Published April 10, 2015. Keywords: Engineering, thermopower wave, combustion, carbon nanotube, chemical fuel, thermal transport, energy conversion, picric acid
1Department of Physics, University of Notre Dame, 2Department of Chemical and Biomolecular Engineering, University of Notre Dame, 3Center of Functional Nano-Ceramics, National University of Science and Technology, "MISIS"
This protocol describes the preparation of gasless nanostructured energetic materials (Ni+Al, Ta+C, Ti+C) using the short-term high-energy ball milling (HEBM) technique. It also describes a high-speed thermal imaging method to study the reactivity of mechanically fabricated nanocomposites. These protocols can be extended to other reactive nanostructured energetic materials.
Published April 2, 2015. Keywords: Engineering, Reactive composites, Energetic materials, High-Energy Ball Milling, Gasless Combustion, Ignition, Reactivity Enhancement
1Department of Electrical and Computer Engineering, University of Alberta, 2National Institute for Nanotechnology, National Research Council of Canada
We describe the fabrication and characterization of nano-biological systems interfacing nanostructured substrates with immobilized proteins and aptamers. The relevant experimental steps involving lithographic fabrication of nanostructured substrates, bio-functionalization, and surface-enhanced Raman spectroscopy (SERS) characterization, are reported. SERS detection of surface-immobilized proteins, and probing of protein-ligand and aptamer-ligand binding is demonstrated.
Published March 20, 2015. Keywords: Engineering, Bio-functionalized surfaces, proteins, aptamers, molecular recognition, nanostructures, electron beam lithography, surface-enhanced Raman spectroscopy.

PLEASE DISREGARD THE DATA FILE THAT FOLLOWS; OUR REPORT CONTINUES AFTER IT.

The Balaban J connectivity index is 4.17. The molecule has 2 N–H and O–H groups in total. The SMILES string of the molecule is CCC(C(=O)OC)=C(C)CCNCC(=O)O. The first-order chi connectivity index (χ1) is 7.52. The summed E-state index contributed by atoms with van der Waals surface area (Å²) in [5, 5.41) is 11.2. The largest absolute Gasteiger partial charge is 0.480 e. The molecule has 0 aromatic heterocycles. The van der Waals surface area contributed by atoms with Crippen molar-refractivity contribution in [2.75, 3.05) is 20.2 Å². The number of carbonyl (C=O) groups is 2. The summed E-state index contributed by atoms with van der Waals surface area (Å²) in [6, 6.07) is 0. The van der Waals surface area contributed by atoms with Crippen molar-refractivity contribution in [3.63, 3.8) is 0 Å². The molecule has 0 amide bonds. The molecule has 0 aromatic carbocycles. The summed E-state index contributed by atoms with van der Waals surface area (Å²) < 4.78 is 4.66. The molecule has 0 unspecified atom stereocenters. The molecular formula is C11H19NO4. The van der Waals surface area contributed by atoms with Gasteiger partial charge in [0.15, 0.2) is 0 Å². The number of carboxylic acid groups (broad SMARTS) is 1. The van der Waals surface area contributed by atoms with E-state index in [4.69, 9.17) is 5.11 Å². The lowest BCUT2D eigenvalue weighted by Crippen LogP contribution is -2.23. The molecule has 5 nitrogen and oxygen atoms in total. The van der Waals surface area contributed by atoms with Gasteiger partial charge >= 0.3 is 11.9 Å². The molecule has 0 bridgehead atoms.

1Center for Microsystems Technology (CMST), Ghent University-imec
We demonstrate the use of the Laser-induced Forward Transfer (LIFT) technique for flip-chip assembly of optoelectronic components. This approach provides a simple, cost-effective, low-temperature, fast and flexible solution for fine-pitch bumping and bonding on chip-scale for achieving high-density circuits for optoelectronic applications.
Published March 20, 2015. Keywords: Physics, LIFT, direct-write, flip-chip, interconnects, indium, micro-bumps, thermo-compression, VCSEL
1Physik-Department E22a, Technische Universität München, 2IMETUM, Technische Universität München
A protocol to couple a large variety of single molecules covalently onto an AFM tip is presented. Procedures and examples to determine the adhesion force and free energy of these molecules on solid supports and bio-interfaces are provided.
Published February 27, 2015. Keywords: Physics, AFM, functionalization, single molecule, polymer, lipid, adhesion, atomic force microscopy, force spectroscopy
1Department of Earth Science and Engineering, Imperial College London
We present a methodology for the imaging of multiple fluid phases at reservoir conditions by the use of x-ray microtomography. We show some representative results of capillary trapping in a carbonate rock sample.
Published February 25, 2015. Keywords: Medicine, Reservoir condition, micro-CT, Multi-phase, Carbon Storage, Capillary Trapping, Pore-scale